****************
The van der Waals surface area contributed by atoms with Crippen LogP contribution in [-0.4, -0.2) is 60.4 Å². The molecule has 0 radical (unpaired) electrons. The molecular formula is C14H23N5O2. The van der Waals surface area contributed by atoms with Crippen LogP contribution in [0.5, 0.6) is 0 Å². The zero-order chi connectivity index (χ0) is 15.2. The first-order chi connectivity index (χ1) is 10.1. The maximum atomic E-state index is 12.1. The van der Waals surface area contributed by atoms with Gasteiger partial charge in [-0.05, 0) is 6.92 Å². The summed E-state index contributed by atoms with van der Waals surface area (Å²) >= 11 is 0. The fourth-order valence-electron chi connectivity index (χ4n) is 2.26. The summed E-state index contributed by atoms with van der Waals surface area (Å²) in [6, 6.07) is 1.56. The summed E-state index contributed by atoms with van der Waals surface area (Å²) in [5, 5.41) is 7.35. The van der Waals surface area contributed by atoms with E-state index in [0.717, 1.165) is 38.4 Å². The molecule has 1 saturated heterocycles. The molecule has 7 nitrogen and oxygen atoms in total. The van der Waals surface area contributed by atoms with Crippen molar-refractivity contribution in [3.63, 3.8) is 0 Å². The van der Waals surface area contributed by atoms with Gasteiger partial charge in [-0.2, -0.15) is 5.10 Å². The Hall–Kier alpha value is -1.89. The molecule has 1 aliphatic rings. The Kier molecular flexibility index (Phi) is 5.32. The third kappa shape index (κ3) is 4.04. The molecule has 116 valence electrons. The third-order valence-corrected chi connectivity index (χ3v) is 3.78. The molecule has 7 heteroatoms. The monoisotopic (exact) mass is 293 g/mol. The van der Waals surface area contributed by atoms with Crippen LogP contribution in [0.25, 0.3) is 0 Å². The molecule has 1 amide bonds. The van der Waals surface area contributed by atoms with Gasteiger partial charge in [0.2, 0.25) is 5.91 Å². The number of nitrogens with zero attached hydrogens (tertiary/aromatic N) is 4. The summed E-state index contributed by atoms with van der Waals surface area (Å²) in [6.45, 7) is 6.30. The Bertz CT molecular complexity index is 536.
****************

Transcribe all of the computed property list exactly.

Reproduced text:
The van der Waals surface area contributed by atoms with Crippen LogP contribution in [-0.4, -0.2) is 60.4 Å². The molecule has 0 radical (unpaired) electrons. The molecular formula is C14H23N5O2. The van der Waals surface area contributed by atoms with Crippen LogP contribution in [0.5, 0.6) is 0 Å². The zero-order chi connectivity index (χ0) is 15.2. The first-order chi connectivity index (χ1) is 10.1. The maximum atomic E-state index is 12.1. The van der Waals surface area contributed by atoms with Gasteiger partial charge in [-0.05, 0) is 6.92 Å². The summed E-state index contributed by atoms with van der Waals surface area (Å²) >= 11 is 0. The fourth-order valence-electron chi connectivity index (χ4n) is 2.26. The summed E-state index contributed by atoms with van der Waals surface area (Å²) in [6, 6.07) is 1.56. The summed E-state index contributed by atoms with van der Waals surface area (Å²) in [5, 5.41) is 7.35. The van der Waals surface area contributed by atoms with E-state index in [0.717, 1.165) is 38.4 Å². The molecule has 1 saturated heterocycles. The molecule has 7 nitrogen and oxygen atoms in total. The van der Waals surface area contributed by atoms with Crippen molar-refractivity contribution in [3.63, 3.8) is 0 Å². The van der Waals surface area contributed by atoms with Gasteiger partial charge in [-0.2, -0.15) is 5.10 Å². The Hall–Kier alpha value is -1.89. The molecule has 1 aliphatic rings. The Kier molecular flexibility index (Phi) is 5.32. The third kappa shape index (κ3) is 4.04. The molecule has 116 valence electrons. The third-order valence-corrected chi connectivity index (χ3v) is 3.78. The molecule has 7 heteroatoms. The monoisotopic (exact) mass is 293 g/mol. The van der Waals surface area contributed by atoms with Crippen LogP contribution in [0.25, 0.3) is 0 Å². The molecule has 1 amide bonds. The van der Waals surface area contributed by atoms with Gasteiger partial charge in [0.2, 0.25) is 5.91 Å². The number of nitrogens with zero attached hydrogens (tertiary/aromatic N) is 4. The summed E-state index contributed by atoms with van der Waals surface area (Å²) in [6.45, 7) is 6.30. The Bertz CT molecular complexity index is 536.